Presidents can expand their use of powers but there

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Presidents can expand their use of powers, but there is a limit to how far they can push. Excessive presidential actions face retaliation by Congress How Congress can retaliate depends on the rules of the game. For a unilateral power like presidential orders, supermajorities in the House and Senate must come together to pass legislation and defend it from a presidential veto. For recess appointments, a simple change in Senate procedure allows a bare majority in the Senate to prevent presidential use of a unilateral power. Just as the president can creatively use ambiguities in the Constitution to expand his powers, Congress has the option of using ambiguities in their own rules of procedure to successfully check presidential powers. The article proceeds as follows: (1) we reevaluate the constitutional foundations for recess appointments; (2) we review the limited political science literature on recess appointments and how it ties into the broader debate on unilateral presidential powers; (3) we examine past attempts by the Senate to curtail presidential use of recess appointments; (4) we consider the various factors that could influence a president’s decision to utilize recess appointments; and (5) we examine recess appointment use in both a descriptive and a multivariate setting. Finally, we conclude with a discussion of how recess appointments may be used in future administrations.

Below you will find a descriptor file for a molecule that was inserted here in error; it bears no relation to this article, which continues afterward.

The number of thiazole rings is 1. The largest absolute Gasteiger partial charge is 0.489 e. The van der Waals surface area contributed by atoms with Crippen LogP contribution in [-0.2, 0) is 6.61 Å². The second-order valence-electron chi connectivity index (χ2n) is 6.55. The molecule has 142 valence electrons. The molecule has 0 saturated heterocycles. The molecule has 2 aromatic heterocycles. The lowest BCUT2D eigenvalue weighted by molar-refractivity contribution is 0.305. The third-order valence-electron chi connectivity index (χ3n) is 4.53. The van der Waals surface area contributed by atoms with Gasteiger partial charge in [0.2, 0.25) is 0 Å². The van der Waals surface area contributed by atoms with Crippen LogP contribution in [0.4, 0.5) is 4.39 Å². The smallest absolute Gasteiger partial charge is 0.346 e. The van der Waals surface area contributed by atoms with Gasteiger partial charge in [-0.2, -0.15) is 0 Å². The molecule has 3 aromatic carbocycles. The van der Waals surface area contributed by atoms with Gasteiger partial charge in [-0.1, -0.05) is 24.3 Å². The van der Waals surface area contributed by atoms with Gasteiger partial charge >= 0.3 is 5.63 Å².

Nomination Process In the general nomination process, the president first submits a formal nomination to the Senate. The Senate’s presiding officer refers that nomination to the relevant committee, where the committee chair schedules a confirmation hearing. For the nomination to proceed, a majority of the committee must then report the nomination to the floor. If a majority of senators vote to confirm, the nominee then simply waits for a formal commission from the president. Historically, a negative floor vote is the rarest way for a nomination to fail. More often, nominations are defeated before they reach the Senate floor. For either ideological reasons or time constraints, committee chairs will often not schedule a confirmation hearing. When the formal congressional session terminates, it takes any unconfirmed nominations with it. 5 If scheduled, the nominee could also fail to receive a majority vote in the committee. This blocks the nomination from reaching the full Senate, effectively killing the nomination. Finally, opponents of the nomination can filibuster the nomination . To overcome the filibuster, supporters of the nominee would need 60 votes to invoke cloture . Without cloture, the nomination would fail when the session ended. The president has institutional advantages that may allow him to circumvent the Senate.

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